European City Sustainability Study 2024

January 24, 2024 7 Minute Read

By Toby Radcliffe Dragana Marina



Climate change is transforming Europe. The efforts to transition to a lower carbon future will change economies and government policy. Emerging weather patterns and climatic hazards will present new physical risks.

Inevitably this will affect real estate. Indeed, climate change is already a critical issue for real estate decision-makers. Nearly 70% of real estate professionals we surveyed cited reducing greenhouse gas emissions as a top organisational goal.

The study

Physical and transition risks directly affect buildings, as well as the societies and economies around them. Understanding the distribution of these risks is critical to making informed decisions about future strategy.

To better understand market resilience to these challenges, CBRE Research assessed more than 40 European markets based on the following criteria:

Combining this extensive data set and augmenting it with proprietary CBRE data on real estate values, refurbishment costs, and certification rates allows an assessment of real estate’s resilience to the effects of climate change in each market. Critically, it highlights the level of risk identified in certain markets and factors where more due diligence may be required.

This study was conducted using as a basis the same methodology developed by CBRE Econometric Advisors for the 2023 North American City Sustainability study, thus giving us a consistent framework for assessing climate risk across Europe and North America.

CBRE Research has identified the following 10 European cities that are best positioned within our sample to withstand the impact on property values from climate risks (listed in alphabetical order, not by their ranking position):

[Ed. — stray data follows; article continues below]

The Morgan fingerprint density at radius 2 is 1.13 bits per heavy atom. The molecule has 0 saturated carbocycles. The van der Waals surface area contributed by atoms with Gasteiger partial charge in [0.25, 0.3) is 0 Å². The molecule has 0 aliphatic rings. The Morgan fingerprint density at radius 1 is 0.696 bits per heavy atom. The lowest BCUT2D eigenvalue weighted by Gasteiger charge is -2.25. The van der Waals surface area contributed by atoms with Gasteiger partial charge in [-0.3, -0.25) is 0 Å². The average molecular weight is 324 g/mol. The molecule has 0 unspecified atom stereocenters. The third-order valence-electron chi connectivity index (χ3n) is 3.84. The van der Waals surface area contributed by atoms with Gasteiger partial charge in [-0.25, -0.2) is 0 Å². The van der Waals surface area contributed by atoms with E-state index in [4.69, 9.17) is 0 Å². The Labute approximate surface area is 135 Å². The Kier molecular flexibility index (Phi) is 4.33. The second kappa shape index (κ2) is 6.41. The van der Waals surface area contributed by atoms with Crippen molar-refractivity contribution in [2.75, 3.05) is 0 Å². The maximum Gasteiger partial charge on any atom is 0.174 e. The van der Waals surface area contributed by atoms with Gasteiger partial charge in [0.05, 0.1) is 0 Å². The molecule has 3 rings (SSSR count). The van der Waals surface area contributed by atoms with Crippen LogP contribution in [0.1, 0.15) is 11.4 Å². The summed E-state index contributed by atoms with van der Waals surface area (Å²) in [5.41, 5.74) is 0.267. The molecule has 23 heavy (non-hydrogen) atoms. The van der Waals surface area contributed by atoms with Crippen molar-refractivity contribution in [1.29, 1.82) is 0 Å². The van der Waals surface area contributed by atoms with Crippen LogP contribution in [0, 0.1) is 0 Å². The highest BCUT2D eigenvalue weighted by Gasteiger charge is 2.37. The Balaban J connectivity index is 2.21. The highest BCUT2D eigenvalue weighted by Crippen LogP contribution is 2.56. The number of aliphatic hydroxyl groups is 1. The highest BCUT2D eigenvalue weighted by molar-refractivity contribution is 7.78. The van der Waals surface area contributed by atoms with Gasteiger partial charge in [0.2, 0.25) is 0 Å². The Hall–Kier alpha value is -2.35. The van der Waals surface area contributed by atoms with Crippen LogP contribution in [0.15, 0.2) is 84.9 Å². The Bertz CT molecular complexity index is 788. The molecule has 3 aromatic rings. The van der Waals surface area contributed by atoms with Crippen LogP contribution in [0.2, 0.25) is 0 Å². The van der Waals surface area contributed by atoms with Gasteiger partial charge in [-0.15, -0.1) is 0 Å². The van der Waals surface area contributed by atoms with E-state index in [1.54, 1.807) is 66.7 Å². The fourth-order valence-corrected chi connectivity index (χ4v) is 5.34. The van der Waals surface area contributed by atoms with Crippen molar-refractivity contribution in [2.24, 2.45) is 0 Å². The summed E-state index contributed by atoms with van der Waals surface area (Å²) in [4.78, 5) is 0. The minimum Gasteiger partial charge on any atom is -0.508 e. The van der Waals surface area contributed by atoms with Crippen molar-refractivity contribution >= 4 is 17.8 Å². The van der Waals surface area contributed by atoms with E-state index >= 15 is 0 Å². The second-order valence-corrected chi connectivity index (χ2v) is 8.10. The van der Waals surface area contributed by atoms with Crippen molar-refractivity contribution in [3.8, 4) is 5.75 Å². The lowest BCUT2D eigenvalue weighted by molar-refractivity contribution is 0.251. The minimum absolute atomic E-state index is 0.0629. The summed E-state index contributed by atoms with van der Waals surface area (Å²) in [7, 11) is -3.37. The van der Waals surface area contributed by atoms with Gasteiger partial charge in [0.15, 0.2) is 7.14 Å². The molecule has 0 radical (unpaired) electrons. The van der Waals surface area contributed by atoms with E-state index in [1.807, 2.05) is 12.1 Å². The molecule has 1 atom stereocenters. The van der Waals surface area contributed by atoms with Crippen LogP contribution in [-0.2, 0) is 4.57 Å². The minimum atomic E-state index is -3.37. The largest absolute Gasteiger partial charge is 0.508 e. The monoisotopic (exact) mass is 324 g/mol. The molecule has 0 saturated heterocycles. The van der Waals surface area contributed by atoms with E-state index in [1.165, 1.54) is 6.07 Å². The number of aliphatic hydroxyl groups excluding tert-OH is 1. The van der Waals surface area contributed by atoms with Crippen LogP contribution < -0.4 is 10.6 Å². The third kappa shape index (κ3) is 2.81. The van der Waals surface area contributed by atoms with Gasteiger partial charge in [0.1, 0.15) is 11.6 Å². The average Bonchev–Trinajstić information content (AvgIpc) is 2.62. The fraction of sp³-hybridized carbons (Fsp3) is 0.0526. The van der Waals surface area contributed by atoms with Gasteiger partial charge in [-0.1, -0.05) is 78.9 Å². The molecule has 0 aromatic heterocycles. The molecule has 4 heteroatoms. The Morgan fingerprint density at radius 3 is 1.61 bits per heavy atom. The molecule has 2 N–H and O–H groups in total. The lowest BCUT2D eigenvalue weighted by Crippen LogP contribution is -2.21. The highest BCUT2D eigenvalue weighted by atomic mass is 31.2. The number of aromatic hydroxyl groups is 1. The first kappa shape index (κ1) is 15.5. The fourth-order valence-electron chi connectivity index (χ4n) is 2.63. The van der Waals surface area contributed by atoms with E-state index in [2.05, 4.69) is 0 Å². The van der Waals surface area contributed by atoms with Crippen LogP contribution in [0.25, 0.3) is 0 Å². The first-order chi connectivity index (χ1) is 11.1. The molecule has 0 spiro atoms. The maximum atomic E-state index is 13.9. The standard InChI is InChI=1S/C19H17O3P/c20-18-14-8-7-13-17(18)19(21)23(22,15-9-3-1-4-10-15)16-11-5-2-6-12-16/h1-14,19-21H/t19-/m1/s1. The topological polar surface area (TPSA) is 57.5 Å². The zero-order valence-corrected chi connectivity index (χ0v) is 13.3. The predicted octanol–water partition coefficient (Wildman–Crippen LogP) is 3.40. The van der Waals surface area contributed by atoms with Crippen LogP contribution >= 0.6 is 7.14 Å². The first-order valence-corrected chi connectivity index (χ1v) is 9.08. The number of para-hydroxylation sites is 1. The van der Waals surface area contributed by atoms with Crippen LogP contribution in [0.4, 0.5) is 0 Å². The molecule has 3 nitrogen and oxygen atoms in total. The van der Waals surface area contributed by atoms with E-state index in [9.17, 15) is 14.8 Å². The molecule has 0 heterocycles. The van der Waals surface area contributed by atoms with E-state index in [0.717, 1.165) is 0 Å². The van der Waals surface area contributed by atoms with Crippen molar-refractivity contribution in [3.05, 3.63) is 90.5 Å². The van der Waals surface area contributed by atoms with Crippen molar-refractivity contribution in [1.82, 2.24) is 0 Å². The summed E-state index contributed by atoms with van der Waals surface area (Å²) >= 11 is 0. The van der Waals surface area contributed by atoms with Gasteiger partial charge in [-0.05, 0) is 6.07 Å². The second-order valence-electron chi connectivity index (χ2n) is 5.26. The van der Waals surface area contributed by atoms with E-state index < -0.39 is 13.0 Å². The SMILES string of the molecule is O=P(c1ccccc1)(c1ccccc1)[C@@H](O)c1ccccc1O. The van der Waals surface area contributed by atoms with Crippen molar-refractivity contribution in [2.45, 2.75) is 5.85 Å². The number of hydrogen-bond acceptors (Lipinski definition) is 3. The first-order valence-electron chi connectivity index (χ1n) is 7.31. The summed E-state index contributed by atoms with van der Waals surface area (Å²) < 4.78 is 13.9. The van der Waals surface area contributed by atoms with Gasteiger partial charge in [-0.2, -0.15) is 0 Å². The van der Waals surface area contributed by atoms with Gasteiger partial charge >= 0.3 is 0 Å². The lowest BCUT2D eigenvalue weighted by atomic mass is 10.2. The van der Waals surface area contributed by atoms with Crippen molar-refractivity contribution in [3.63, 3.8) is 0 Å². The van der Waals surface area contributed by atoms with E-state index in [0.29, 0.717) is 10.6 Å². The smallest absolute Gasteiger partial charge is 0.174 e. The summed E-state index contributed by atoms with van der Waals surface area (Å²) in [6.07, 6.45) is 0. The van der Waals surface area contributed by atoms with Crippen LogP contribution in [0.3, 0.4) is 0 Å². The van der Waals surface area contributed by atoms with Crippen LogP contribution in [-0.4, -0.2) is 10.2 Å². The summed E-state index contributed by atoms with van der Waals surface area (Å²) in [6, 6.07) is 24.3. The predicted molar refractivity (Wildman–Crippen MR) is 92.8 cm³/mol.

• Amsterdam
  • Birmingham
  • Gothenburg
  • Helsinki
  • London
  • Manchester
  • Oslo
  • Paris
  • Rotterdam
  • Stockholm

Leading European cities for resiliency and respective emission reduction target years

Source: Individual city Government websites, August 2023

While these 10 cities were found to be most resilient, all cities in our sample contain areas and assets that are resilient to climate risks. It is important to remember that opportunities are abundant beyond the most resilient markets. With the right due diligence, less climate resilient markets can provide rich opportunities for value-add investment in assets on the journey to net zero and adapting to physical hazards.

What do our 10 most resilient cities have in common?

Real estate considerations

Our findings lead to some recommendations for real estate decision-makers seeking to assess climate risk for commercial real estate. Most importantly, while city level risk assessments are a useful tool, understanding the variation of risk within a city is critical. The cities our study identifies as the most resilient contain assets that are vulnerable to climate risks. Likewise, cities identified as more vulnerable contain assets that are resilient and can present significant opportunities for investors and occupiers that carry out the necessary due diligence.

When conducting due diligence, it is essential to pay close attention of the following:

  • Transition cost tends to be lower in relative terms for higher value assets, but that is not always the case. Costs are contingent on building characteristics and can rise significantly for certain heritage buildings or buildings that require structural work
  • Small differences in location can have a large difference on physical risk exposure. For example, in the case of flooding, buildings metres apart can have different risk profiles due to factors such as elevation and whether a building has a basement. Use the most granular climate data available to evaluate risk
  • While adaptation measures may be strong at city and country level, there is no guarantee that individual assets will benefit from this. For example, the benefits of nationally high renewable energy production only have major benefits to building decarbonisation if building heating is electrified. Assess the extent to which buildings are positioned to take advantage of low carbon electricity

Get in touch to find out more

Our study aims to provide real estate decision-makers with valuable insights to evaluate and benchmark climate risks across Europe, helping them unlock the opportunities of the transition to a low carbon future.

Please get in touch with any of the contacts below for more detail on the European study and the individual cities evaluated. For information on CBRE’s parallel study into North American Cities click here.